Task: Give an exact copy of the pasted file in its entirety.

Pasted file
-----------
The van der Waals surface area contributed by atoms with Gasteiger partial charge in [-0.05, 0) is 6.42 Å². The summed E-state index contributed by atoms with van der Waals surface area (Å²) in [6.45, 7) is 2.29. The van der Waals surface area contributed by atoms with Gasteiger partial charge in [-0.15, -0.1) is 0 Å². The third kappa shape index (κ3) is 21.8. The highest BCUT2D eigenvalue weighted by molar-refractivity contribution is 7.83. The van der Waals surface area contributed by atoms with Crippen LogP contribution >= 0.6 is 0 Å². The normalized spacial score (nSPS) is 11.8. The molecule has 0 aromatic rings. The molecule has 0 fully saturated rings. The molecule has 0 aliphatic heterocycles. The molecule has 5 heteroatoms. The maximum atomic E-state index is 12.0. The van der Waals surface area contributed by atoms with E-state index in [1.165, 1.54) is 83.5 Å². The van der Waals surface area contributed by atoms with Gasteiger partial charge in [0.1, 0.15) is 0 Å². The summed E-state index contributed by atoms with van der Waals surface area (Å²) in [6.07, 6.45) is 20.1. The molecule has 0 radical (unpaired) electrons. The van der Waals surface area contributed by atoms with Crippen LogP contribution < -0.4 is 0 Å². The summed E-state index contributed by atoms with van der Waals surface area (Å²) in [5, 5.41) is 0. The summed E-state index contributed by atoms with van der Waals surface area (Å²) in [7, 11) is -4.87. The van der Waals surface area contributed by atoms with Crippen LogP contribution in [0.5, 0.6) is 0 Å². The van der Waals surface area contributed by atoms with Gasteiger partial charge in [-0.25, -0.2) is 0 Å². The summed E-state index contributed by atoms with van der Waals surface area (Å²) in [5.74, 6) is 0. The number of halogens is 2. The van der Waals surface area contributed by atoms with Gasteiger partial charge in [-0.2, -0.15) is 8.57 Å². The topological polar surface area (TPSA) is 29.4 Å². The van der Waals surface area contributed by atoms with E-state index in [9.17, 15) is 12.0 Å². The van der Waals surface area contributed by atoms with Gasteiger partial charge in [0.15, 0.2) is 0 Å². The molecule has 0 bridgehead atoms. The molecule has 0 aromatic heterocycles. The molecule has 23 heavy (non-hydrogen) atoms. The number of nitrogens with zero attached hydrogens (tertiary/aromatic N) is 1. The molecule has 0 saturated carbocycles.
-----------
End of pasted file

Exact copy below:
The van der Waals surface area contributed by atoms with Gasteiger partial charge in [-0.05, 0) is 6.42 Å². The summed E-state index contributed by atoms with van der Waals surface area (Å²) in [6.45, 7) is 2.29. The van der Waals surface area contributed by atoms with Gasteiger partial charge in [-0.15, -0.1) is 0 Å². The third kappa shape index (κ3) is 21.8. The highest BCUT2D eigenvalue weighted by molar-refractivity contribution is 7.83. The van der Waals surface area contributed by atoms with Crippen LogP contribution >= 0.6 is 0 Å². The normalized spacial score (nSPS) is 11.8. The molecule has 0 aromatic rings. The molecule has 0 fully saturated rings. The molecule has 0 aliphatic heterocycles. The molecule has 5 heteroatoms. The maximum atomic E-state index is 12.0. The van der Waals surface area contributed by atoms with E-state index in [1.165, 1.54) is 83.5 Å². The van der Waals surface area contributed by atoms with Gasteiger partial charge in [0.1, 0.15) is 0 Å². The summed E-state index contributed by atoms with van der Waals surface area (Å²) in [6.07, 6.45) is 20.1. The molecule has 0 radical (unpaired) electrons. The van der Waals surface area contributed by atoms with Crippen LogP contribution < -0.4 is 0 Å². The summed E-state index contributed by atoms with van der Waals surface area (Å²) in [5, 5.41) is 0. The summed E-state index contributed by atoms with van der Waals surface area (Å²) in [7, 11) is -4.87. The van der Waals surface area contributed by atoms with Crippen LogP contribution in [0.5, 0.6) is 0 Å². The van der Waals surface area contributed by atoms with Gasteiger partial charge in [-0.25, -0.2) is 0 Å². The summed E-state index contributed by atoms with van der Waals surface area (Å²) in [5.74, 6) is 0. The number of halogens is 2. The van der Waals surface area contributed by atoms with Gasteiger partial charge in [-0.2, -0.15) is 8.57 Å². The topological polar surface area (TPSA) is 29.4 Å². The van der Waals surface area contributed by atoms with E-state index in [9.17, 15) is 12.0 Å². The van der Waals surface area contributed by atoms with Gasteiger partial charge in [0.15, 0.2) is 0 Å². The molecule has 0 bridgehead atoms. The molecule has 0 aromatic heterocycles. The molecule has 23 heavy (non-hydrogen) atoms. The number of nitrogens with zero attached hydrogens (tertiary/aromatic N) is 1. The molecule has 0 saturated carbocycles.